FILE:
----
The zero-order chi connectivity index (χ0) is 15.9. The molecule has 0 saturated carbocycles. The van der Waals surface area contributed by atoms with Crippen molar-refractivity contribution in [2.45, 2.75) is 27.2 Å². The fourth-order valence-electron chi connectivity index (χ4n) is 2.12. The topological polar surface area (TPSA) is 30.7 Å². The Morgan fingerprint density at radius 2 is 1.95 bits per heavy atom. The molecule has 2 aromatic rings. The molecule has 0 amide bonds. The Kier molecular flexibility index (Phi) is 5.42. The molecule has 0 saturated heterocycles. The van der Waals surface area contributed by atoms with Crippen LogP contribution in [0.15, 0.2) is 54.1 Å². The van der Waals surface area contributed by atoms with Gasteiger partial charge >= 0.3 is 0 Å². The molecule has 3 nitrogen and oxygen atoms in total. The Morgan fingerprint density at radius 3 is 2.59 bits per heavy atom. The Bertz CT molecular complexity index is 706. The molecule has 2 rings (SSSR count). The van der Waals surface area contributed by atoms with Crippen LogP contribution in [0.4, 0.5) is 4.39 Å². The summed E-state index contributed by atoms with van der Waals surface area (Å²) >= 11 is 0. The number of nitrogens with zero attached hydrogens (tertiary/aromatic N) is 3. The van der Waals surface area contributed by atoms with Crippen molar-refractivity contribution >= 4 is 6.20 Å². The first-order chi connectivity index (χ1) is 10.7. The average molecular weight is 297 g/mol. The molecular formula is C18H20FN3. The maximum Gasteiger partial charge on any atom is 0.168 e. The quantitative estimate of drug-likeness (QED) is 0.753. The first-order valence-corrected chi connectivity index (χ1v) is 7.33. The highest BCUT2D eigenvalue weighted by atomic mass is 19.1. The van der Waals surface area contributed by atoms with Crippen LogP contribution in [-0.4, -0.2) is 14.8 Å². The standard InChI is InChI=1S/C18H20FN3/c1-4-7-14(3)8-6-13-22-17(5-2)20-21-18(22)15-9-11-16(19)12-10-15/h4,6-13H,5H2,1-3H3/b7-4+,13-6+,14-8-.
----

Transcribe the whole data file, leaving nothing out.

The zero-order chi connectivity index (χ0) is 15.9. The molecule has 0 saturated carbocycles. The van der Waals surface area contributed by atoms with Crippen molar-refractivity contribution in [2.45, 2.75) is 27.2 Å². The fourth-order valence-electron chi connectivity index (χ4n) is 2.12. The topological polar surface area (TPSA) is 30.7 Å². The Morgan fingerprint density at radius 2 is 1.95 bits per heavy atom. The molecule has 2 aromatic rings. The molecule has 0 amide bonds. The Kier molecular flexibility index (Phi) is 5.42. The molecule has 0 saturated heterocycles. The van der Waals surface area contributed by atoms with Crippen LogP contribution in [0.15, 0.2) is 54.1 Å². The van der Waals surface area contributed by atoms with Gasteiger partial charge >= 0.3 is 0 Å². The molecule has 3 nitrogen and oxygen atoms in total. The Morgan fingerprint density at radius 3 is 2.59 bits per heavy atom. The Bertz CT molecular complexity index is 706. The molecule has 2 rings (SSSR count). The van der Waals surface area contributed by atoms with Crippen LogP contribution in [0.4, 0.5) is 4.39 Å². The summed E-state index contributed by atoms with van der Waals surface area (Å²) >= 11 is 0. The number of nitrogens with zero attached hydrogens (tertiary/aromatic N) is 3. The van der Waals surface area contributed by atoms with Crippen molar-refractivity contribution >= 4 is 6.20 Å². The first-order chi connectivity index (χ1) is 10.7. The average molecular weight is 297 g/mol. The molecular formula is C18H20FN3. The maximum Gasteiger partial charge on any atom is 0.168 e. The quantitative estimate of drug-likeness (QED) is 0.753. The first-order valence-corrected chi connectivity index (χ1v) is 7.33. The highest BCUT2D eigenvalue weighted by atomic mass is 19.1. The van der Waals surface area contributed by atoms with Crippen LogP contribution in [-0.4, -0.2) is 14.8 Å². The standard InChI is InChI=1S/C18H20FN3/c1-4-7-14(3)8-6-13-22-17(5-2)20-21-18(22)15-9-11-16(19)12-10-15/h4,6-13H,5H2,1-3H3/b7-4+,13-6+,14-8-.